And it’s not just the possibility of cultural heritage theft some countries have to worry about. Just last month, a Chinese university lecturer was detained for trying to leave the Weizhou Island nature reserve with a Styrofoam box containing 10 pieces of coral – which he had actually broken off from a coral that he had dug up.


The Begpacker. (Illustration: Jasper Loh)

Now this type of tourist is quite a recent phenomenon. You’ll see them around many places in the region, like Thailand, the Philippines, Hong Kong and even Singapore – grungy-looking backpackers squatting at a marketplace with a sign begging for money to pay for their travels.

To be honest, they’re really more of an irritating eyesore but as a recent incident showed, the situation can get dangerous. Last month, a Russian couple was arrested in Malaysia for endangering their baby by swinging him around by the legs and throwing him in the air – as a busking performance in Bukit Bintang.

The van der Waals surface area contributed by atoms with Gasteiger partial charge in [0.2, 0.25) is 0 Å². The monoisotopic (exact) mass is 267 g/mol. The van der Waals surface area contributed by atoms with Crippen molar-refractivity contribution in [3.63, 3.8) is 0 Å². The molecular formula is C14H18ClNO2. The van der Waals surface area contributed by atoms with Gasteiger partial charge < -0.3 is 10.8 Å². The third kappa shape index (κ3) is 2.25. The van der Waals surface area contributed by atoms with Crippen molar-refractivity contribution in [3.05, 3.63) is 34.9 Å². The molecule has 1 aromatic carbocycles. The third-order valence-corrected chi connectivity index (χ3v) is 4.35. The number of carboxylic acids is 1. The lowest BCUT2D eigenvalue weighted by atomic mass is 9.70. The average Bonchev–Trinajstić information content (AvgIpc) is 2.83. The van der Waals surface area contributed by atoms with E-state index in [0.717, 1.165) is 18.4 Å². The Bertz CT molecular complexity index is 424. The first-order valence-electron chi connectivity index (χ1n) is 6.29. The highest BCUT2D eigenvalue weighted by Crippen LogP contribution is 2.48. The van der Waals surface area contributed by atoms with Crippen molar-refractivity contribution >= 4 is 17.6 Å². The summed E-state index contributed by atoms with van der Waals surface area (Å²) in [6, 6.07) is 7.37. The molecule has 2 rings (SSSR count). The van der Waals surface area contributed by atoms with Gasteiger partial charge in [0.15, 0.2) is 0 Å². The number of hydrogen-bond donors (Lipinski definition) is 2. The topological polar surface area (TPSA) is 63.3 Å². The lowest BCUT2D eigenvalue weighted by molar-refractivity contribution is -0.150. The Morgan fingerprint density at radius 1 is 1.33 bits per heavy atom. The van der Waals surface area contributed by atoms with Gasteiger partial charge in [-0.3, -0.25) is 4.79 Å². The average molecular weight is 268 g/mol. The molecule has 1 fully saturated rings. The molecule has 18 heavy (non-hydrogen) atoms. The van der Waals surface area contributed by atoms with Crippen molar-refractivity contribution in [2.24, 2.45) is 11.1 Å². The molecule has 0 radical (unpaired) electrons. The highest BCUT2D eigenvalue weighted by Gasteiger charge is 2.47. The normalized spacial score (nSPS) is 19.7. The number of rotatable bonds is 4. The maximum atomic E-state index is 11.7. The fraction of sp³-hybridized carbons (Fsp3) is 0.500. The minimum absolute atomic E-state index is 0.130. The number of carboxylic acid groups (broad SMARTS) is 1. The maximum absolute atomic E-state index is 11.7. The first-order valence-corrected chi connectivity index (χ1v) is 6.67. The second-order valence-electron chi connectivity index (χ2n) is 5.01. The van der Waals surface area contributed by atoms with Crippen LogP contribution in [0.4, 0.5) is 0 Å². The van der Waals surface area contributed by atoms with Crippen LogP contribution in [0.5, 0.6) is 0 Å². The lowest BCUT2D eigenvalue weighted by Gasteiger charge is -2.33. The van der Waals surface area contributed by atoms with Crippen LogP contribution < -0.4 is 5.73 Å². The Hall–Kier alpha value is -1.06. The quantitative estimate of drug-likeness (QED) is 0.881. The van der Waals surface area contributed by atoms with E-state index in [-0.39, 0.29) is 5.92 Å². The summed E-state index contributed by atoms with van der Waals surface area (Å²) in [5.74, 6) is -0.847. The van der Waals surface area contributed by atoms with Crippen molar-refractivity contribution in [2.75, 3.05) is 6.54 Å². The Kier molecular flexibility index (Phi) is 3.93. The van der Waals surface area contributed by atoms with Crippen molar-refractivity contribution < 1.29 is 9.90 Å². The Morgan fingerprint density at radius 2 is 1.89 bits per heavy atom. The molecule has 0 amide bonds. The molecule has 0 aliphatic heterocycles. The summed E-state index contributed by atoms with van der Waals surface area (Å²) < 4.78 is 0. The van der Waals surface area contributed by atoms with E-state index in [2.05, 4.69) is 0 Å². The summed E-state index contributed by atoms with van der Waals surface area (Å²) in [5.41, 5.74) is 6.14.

The 'Thug' Tourist. (Illustration: Jasper Loh)

Perhaps the ultimate worst tourists are those who act as if they own the place, causing damage left and right, completely oblivious to the horrified stares of those around them. 

And these incidents of mayhem come in all sorts: Chinese tourists climbing up Japan’s beloved sakura trees and shaking them just to get that nice photo of falling flowers; slapping an immigration officer in anger just because a flight was missed (which was what a British citizen did in Bali last year); or even carjacking a minibus for a joy ride (one drunk Australian thought that was a good idea in Hong Kong in 2015).

But these are all isolated incidents. What if it was a group of people doing the rampaging? Like what happened in 2016 during the opening weekend of Shanghai Disneyland, which saw cases of vandalism and littering – and even the sight of a mother letting her child poo out in the park grounds.

And then there’s the case of the British family that practically terrorised an entire country. 

Last year, New Zealand got the shock of its life when 12 unruly tourists wreaked havoc everywhere they went, littering, leaving hotel rooms in a mess (and stinking of poo), refusing to pay for meals at restaurants, shoplifting and threatening locals. It got so bad they were actually deported.

Source: CNA/mm